Although, a CVA cannot interfere with a landlord’s proprietary rights such as forfeiture or surrender, it can include a provision that releases the company from all of its obligations, including the requirement to pay rent, provided the landlord is given a right to terminate.
Recent CVA proposals have sought to include a provision that enables the company (perhaps if the store does not meet certain performance criteria) to bring its obligations under the lease to an end including the obligation to pay rent. In return, the landlord is usually given the option of agreeing a surrender, or leaving the lease in place. In the latter case, although the landlord receives no rent, business rates liability does not revert to them.
This type of provision was challenged in New Look on the basis that it interfered with a landlord’s proprietary rights, but the court did not agree that it was analogous to a surrender. The key, again, is choice, if the landlord can choose between agreeing to take the property back or leaving the lease in place, it is up to the landlord to decide whether to continue the lease even at nil rent.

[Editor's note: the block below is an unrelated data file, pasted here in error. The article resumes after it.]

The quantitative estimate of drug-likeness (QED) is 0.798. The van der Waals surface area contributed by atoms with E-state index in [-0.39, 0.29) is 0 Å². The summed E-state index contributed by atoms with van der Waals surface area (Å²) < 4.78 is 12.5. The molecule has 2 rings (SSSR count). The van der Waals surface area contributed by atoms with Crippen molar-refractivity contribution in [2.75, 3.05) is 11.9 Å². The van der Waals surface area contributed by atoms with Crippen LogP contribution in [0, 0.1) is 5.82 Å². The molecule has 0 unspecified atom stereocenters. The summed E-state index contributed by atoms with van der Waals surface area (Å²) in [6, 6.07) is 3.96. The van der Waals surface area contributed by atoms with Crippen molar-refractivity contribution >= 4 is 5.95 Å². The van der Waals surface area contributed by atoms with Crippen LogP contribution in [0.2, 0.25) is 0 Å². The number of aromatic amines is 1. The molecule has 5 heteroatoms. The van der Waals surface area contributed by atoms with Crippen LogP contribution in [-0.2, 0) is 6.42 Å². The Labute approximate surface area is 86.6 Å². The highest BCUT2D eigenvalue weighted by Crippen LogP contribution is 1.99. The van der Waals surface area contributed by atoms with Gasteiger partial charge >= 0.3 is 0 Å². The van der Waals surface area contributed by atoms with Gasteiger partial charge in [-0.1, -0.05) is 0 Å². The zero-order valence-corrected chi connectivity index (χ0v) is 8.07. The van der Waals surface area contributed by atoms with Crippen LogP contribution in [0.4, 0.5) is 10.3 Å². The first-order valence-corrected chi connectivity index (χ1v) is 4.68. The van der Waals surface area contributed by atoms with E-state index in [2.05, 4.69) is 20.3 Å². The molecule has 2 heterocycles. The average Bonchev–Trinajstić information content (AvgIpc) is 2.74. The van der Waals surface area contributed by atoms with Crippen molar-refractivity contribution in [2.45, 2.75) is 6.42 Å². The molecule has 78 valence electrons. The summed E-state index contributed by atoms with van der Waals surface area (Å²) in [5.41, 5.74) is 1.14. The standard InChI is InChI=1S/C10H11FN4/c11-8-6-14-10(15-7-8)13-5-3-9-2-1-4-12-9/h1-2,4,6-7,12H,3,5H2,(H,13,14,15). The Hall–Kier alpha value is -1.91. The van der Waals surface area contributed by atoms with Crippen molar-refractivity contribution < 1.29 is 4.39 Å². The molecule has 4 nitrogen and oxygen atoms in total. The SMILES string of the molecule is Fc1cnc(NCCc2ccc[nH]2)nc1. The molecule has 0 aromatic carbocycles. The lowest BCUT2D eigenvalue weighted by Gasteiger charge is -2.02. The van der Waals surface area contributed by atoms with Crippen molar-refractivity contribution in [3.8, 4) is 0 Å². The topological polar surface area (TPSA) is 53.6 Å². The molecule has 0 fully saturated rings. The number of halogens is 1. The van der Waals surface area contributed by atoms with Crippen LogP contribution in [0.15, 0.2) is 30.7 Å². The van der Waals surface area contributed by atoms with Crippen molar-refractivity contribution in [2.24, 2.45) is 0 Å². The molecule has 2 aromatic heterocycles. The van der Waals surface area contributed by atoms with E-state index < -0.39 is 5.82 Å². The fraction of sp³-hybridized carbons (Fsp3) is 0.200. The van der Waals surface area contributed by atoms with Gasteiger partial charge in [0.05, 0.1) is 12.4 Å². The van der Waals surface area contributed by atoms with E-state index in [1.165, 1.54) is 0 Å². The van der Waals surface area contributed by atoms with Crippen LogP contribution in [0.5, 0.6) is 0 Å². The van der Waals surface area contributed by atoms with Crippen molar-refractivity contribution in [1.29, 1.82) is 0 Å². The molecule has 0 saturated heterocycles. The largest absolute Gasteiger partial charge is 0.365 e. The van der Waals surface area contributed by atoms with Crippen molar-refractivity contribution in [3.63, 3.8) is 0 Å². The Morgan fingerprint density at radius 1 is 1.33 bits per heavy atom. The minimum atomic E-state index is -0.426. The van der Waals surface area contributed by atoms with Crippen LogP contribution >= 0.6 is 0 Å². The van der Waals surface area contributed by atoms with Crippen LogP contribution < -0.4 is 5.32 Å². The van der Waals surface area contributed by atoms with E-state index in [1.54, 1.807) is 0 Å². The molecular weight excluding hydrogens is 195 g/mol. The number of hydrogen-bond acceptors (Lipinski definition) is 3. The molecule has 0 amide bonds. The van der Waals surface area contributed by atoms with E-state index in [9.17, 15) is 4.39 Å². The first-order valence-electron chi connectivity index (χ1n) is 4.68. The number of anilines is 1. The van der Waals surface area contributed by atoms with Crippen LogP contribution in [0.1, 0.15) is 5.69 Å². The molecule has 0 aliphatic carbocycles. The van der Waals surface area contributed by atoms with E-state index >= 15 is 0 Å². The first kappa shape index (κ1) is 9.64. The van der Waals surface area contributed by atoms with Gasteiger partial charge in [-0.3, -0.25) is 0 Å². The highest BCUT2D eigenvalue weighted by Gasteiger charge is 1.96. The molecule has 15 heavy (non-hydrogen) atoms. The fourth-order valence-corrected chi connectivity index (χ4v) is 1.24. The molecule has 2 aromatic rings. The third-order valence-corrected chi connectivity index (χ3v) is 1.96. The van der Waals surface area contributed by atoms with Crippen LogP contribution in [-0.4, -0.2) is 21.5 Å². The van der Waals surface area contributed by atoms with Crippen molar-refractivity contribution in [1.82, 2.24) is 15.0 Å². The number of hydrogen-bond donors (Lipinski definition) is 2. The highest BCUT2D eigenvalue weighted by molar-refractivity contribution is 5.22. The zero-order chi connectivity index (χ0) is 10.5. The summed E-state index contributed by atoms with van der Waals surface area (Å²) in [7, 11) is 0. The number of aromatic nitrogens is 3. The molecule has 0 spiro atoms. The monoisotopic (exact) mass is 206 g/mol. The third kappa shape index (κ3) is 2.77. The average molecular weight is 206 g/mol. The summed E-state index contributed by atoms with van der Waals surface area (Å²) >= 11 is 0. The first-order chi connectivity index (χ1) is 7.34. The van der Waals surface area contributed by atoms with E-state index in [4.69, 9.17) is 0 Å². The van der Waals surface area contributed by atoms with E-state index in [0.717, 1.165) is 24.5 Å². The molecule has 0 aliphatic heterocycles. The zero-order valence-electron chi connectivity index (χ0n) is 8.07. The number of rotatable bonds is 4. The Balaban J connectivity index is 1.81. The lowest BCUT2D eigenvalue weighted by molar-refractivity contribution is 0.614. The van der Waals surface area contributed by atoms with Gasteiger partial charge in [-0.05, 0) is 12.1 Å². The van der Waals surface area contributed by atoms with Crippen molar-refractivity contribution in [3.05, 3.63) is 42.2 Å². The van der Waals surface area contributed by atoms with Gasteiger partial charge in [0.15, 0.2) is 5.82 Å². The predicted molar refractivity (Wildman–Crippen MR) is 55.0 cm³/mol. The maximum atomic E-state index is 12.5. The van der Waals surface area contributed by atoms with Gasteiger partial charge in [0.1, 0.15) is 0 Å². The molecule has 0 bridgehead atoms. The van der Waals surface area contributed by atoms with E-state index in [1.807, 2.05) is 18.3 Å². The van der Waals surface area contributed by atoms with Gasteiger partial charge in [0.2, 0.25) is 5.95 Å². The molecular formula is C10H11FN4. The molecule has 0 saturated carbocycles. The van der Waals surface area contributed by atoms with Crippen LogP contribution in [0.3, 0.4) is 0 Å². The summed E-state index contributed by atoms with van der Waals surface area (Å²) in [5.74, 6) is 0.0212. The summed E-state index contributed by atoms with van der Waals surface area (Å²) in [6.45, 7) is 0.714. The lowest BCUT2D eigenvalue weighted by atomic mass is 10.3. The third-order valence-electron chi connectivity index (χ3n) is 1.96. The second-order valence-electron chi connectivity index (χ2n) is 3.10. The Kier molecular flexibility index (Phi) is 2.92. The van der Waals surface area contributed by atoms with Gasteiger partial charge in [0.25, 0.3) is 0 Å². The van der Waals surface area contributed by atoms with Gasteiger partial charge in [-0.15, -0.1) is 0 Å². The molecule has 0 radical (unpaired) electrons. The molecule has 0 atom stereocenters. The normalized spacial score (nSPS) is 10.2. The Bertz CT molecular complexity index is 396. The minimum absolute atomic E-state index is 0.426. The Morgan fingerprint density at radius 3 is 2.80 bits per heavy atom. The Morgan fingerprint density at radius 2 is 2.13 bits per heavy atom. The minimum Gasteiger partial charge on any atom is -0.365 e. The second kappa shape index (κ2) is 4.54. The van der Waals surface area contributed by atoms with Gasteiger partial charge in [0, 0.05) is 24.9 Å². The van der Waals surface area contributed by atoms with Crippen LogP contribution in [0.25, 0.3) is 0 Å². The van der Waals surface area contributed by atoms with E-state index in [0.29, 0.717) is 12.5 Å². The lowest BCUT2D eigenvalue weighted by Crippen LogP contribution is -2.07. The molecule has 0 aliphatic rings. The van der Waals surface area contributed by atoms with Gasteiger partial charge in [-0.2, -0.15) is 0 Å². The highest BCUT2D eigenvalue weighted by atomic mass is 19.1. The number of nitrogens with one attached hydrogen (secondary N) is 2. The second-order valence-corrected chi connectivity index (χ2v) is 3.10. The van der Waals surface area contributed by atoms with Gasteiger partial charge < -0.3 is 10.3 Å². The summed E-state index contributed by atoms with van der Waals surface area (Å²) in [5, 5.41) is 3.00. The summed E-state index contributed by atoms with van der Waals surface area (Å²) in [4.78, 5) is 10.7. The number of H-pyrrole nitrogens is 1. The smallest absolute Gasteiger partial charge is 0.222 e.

When assessing the fairness of a CVA proposal, it is clear, following New Look and Regis, that the ability to terminate will be a key consideration.
Provided the CVA offers the landlord choice – a right to terminate and take the property back, or accept the terms and be bound – a court is unlikely to find any modifications to lease terms automatically unfair, provided that, on exercising a right to terminate, the landlord would be no worse off than in the relevant alternative.
If a landlord can choose between opting to accept the modified lease terms or take the property back, then it is up to the landlord (not the court) to determine whether it considers the terms fair. If the landlord does not like the terms or does not think they are fair, then they can terminate the lease.
It is, therefore, important for landlords to weigh up at the outset the consequences of taking the property back (such as liability for business rates and insurance) and opportunity (such as re-letting to a new tenant) against the terms proposed in the CVA. For example, re-letting on terms that require the landlord to offer a rent-free period may be preferable to the terms proposed by the CVA.
Rolling Termination Rights
Although a right to terminate is key, a landlord cannot expect this to be a rolling right exercisable by the landlord at any time. Although some proposals might include such a term, the Court concluded in New Look that the fact that a CVA does not contain a rolling right to terminate, is a matter for the landlord to consider at the outset when deciding whether to opt to continue with the lease.
How Does a Right to Terminate Work if a Landlord Has Multiple Leases?
Following the reasoning in New Look and Regis, we would now expect landlords with multiple leases to be given an option to terminate those on an individual basis, rather than, as has typically been the case, being given a choice between terminating all or none of them. This provision restricts the landlord’s choice, and choice was an important consideration in both challenge cases.